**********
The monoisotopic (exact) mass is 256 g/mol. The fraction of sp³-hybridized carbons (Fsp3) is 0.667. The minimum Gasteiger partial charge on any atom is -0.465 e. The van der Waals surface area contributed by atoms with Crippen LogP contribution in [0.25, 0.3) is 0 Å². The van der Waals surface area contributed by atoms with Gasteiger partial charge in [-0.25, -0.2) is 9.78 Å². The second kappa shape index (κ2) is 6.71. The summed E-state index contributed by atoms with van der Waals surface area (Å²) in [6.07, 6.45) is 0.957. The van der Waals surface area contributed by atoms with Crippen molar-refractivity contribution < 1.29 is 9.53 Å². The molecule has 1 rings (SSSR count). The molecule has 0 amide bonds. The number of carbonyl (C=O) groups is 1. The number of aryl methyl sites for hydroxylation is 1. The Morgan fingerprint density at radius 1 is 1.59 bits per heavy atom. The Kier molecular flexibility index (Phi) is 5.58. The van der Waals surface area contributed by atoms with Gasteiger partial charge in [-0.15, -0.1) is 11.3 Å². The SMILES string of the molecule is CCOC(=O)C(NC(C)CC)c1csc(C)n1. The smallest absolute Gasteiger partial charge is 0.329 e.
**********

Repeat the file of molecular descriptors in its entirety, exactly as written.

The monoisotopic (exact) mass is 256 g/mol. The fraction of sp³-hybridized carbons (Fsp3) is 0.667. The minimum Gasteiger partial charge on any atom is -0.465 e. The van der Waals surface area contributed by atoms with Crippen LogP contribution in [0.25, 0.3) is 0 Å². The van der Waals surface area contributed by atoms with Gasteiger partial charge in [-0.25, -0.2) is 9.78 Å². The second kappa shape index (κ2) is 6.71. The summed E-state index contributed by atoms with van der Waals surface area (Å²) in [6.07, 6.45) is 0.957. The van der Waals surface area contributed by atoms with Crippen molar-refractivity contribution < 1.29 is 9.53 Å². The molecule has 1 rings (SSSR count). The molecule has 0 amide bonds. The number of carbonyl (C=O) groups is 1. The number of aryl methyl sites for hydroxylation is 1. The Morgan fingerprint density at radius 1 is 1.59 bits per heavy atom. The Kier molecular flexibility index (Phi) is 5.58. The van der Waals surface area contributed by atoms with Gasteiger partial charge in [-0.15, -0.1) is 11.3 Å². The SMILES string of the molecule is CCOC(=O)C(NC(C)CC)c1csc(C)n1. The smallest absolute Gasteiger partial charge is 0.329 e.